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State and Local Climate and Energy Program


The transportation sector is a major source of greenhouse gas emissions (GHGs) in the United States. An estimated 29 percent of national GHGs are directly attributable to transportation–and in some regions the proportion is even higher. Transportation is also the fastest-growing source of GHGs in the U.S., accounting for 47 percent of the net increase in total U.S. emissions since 1990.

Transportation sources of GHG emissions include cars and light trucks, heavy trucks and buses, nonroad recreational vehicles (such as dirt bikes and snowmobiles), farm and construction machines, lawn and garden equipment, marine engines, aircraft, and locomotives.

Local Government Policy Options

There are many ways local governments can address GHGs from the transportation sector, but the three major options are through:

  • Fuels
  • Vehicles
  • Travel Activity (e.g., vehicle miles traveled, or VMT)

Transition to Lower GHG Fuels

Local governments can promote replacing gasoline and diesel with fuels such as biodiesel and natural gas, which can emit less GHGs.

Non-Government Fleets

The City of San Francisco, California, has developed a Clean Fleets Toolkit (PDF) (45 pp, 894K) of best management practices for commercial vehicle fleet managers.

Increased Use of Improved Vehicle Technologies

Local governments can promote the development and use of more fuel efficient vehicles, such as hybrid vehicles or plug-in hybrid electric vehicles (PHEVs), via policy decisions, tax credit programs, or “feebates” that can encourage the purchase of more fuel efficient vehicles.

Programs also can target government fleets (lead by example), residents (promote efficient vehicle purchases that score well in the Green Vehicle Guide), or commercial or corporate fleets (e.g., through the Smartway Partnership).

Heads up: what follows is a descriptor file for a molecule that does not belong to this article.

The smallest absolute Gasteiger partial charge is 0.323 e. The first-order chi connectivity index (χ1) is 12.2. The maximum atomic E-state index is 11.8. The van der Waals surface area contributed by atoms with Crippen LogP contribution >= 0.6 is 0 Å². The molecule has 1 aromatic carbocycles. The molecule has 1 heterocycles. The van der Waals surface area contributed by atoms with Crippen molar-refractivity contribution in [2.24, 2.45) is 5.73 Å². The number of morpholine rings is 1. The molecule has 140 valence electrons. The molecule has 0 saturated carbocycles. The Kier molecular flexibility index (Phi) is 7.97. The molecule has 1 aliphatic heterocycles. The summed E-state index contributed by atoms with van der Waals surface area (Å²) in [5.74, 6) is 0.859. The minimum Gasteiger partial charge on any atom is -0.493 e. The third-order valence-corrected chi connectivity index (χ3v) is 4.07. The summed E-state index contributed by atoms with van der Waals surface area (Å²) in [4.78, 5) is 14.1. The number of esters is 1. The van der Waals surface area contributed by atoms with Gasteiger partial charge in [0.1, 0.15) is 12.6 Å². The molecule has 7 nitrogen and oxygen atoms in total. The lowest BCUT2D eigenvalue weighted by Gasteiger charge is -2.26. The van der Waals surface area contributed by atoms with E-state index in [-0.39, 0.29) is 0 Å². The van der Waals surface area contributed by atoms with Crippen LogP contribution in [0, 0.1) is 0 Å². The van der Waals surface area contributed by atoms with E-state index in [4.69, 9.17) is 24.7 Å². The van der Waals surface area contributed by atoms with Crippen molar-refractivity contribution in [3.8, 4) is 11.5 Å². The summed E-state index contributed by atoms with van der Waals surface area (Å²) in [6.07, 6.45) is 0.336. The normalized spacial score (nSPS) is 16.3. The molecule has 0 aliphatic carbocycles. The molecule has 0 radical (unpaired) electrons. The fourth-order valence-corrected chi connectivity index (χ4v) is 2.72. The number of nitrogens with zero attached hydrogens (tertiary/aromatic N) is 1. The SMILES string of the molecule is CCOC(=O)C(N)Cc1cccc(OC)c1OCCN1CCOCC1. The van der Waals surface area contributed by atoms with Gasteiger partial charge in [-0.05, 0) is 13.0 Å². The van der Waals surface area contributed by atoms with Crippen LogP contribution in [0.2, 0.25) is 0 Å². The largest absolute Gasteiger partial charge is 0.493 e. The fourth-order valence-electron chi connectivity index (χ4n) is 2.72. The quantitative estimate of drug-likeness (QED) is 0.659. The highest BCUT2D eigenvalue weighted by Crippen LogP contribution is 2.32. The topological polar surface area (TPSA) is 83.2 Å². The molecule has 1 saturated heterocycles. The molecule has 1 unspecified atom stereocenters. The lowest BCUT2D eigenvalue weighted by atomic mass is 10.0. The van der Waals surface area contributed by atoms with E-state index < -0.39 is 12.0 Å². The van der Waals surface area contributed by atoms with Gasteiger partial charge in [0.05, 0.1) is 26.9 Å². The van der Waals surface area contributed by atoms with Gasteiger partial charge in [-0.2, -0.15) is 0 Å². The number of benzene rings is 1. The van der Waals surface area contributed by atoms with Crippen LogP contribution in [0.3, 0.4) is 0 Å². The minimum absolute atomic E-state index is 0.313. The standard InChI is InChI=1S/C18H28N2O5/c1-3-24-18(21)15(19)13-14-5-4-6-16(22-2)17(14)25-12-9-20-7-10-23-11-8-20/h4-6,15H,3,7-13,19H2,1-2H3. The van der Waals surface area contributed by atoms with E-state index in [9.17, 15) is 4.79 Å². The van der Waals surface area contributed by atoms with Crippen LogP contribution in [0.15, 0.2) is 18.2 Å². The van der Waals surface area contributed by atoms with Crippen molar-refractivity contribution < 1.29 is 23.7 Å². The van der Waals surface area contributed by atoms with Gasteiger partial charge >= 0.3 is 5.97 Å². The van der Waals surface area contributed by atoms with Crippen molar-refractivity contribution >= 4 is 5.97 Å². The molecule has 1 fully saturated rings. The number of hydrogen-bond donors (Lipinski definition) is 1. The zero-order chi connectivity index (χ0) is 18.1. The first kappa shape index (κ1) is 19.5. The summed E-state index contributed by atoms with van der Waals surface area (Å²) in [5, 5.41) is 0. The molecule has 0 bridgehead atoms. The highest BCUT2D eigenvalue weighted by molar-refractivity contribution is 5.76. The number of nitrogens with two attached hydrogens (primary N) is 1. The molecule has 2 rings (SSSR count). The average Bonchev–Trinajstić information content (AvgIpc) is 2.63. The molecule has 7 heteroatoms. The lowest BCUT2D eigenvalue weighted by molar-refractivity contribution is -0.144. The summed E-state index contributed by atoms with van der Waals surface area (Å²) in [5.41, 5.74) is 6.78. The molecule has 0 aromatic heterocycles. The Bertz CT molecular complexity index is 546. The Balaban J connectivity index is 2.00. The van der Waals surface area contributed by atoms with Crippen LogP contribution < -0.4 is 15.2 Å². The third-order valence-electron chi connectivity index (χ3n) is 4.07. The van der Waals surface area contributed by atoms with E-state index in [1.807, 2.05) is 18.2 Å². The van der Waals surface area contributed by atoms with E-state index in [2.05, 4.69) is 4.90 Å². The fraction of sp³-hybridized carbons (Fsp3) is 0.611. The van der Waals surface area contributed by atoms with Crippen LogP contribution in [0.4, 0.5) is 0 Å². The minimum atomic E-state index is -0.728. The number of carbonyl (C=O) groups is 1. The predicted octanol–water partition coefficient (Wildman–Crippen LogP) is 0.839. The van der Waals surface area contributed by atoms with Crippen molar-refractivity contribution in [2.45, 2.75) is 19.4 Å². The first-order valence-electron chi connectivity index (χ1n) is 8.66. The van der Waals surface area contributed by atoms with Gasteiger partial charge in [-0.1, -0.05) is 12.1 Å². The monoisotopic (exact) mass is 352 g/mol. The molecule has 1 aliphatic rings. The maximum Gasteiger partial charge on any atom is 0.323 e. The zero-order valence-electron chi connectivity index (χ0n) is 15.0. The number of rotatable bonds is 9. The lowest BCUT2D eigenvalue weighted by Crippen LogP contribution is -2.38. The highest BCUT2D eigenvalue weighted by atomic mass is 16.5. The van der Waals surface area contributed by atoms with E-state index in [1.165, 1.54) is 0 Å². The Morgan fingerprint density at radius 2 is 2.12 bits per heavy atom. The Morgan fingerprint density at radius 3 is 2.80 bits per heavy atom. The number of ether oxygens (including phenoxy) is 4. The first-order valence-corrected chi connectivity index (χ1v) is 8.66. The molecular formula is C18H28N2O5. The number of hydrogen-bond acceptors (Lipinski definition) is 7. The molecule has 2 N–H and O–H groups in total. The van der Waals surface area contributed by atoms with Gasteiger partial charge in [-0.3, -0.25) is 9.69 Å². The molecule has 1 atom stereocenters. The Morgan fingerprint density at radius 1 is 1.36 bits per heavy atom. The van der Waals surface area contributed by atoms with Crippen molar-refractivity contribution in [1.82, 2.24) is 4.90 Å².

Reduce Growth of Vehicle Miles Traveled (VMT)

Implementing smartgrowth strategies that concentrate housing, employment, goods and services, and access to public transportation can lessen the need to drive. Offering transit options, providing pedestrian and bicycle facilities, and promoting travel demand management programs and telecommuting can also reduce the number of vehicle trips. Pricing mechanisms such as road pricing, mileage-based car insurance, and gas taxes can also motivate people to drive less.

Additional transportation control measures (TCMs)–strategies that reduce the demand for travel and increase the efficiency of travel that does occur–include:

  • Public transportation improvements
  • Incentives to encourage bicycling and walking
  • Expanded commuter choices
  • Workplace flexibility to reduce commuting
  • Idle reduction infrastructure, education, and requirements
  • Value pricing

Another effective way for local governments to address the transportation sector is to focus on government employee commuter practices. Public agencies can lead by example by adopting TCM programs for their own operations that they hope to see adopted by the private sector, such as telecommuting, flextime, compressed workweeks, staggered work hours, and incentives for public transportation and ridesharing.

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Federal Transportation Partnership Programs

Clean School Bus USA
Clean School Bus USA is a national partnership to minimize pollution from school buses. Leaders from corporate, children's health, environmental, and governmental organizations gather to design a plan to reduce children's exposure to diesel exhaust by eliminating unnecessary school bus idling, installing effective emission control systems on newer buses, and replacing the oldest buses in the fleet with newer ones. By reducing fuel use, some of these measures also have the added co-benefit of reducing GHGs.

It All Adds Up to Cleaner Air
It All Adds Up to Cleaner Air is a unique public education and partnership-building initiative developed collaboratively by several federal agencies to help regional, state, and community efforts to reduce traffic congestion and air pollution. It All Adds Up seeks to inform the public about the connection between their transportation choices, traffic congestion and air pollution, and emphasizes simple, convenient actions people can take to improve air quality and reduce congestion. This initiative helps state and local governments meet their mobility and clean air goals under two federal laws–the Transportation Equity Act for the 21st Century and the Clean Air Act Amendments. Many of the measures included in the program have the ancillary benefit of reducing GHGs.

National Clean Diesel Campaign (NCDC)
NCDC builds on the successes of EPA's regulatory and non-regulatory efforts to reduce emissions from diesel engines. The campaign works aggressively to reduce the pollution emitted from diesel engines through the implementation of varied innovative control strategies involving international, national, state, and local partners. Some of the efforts undertaken by partners–such as engine shutdowns and use of biodiesel–also result in GHG emission reductions.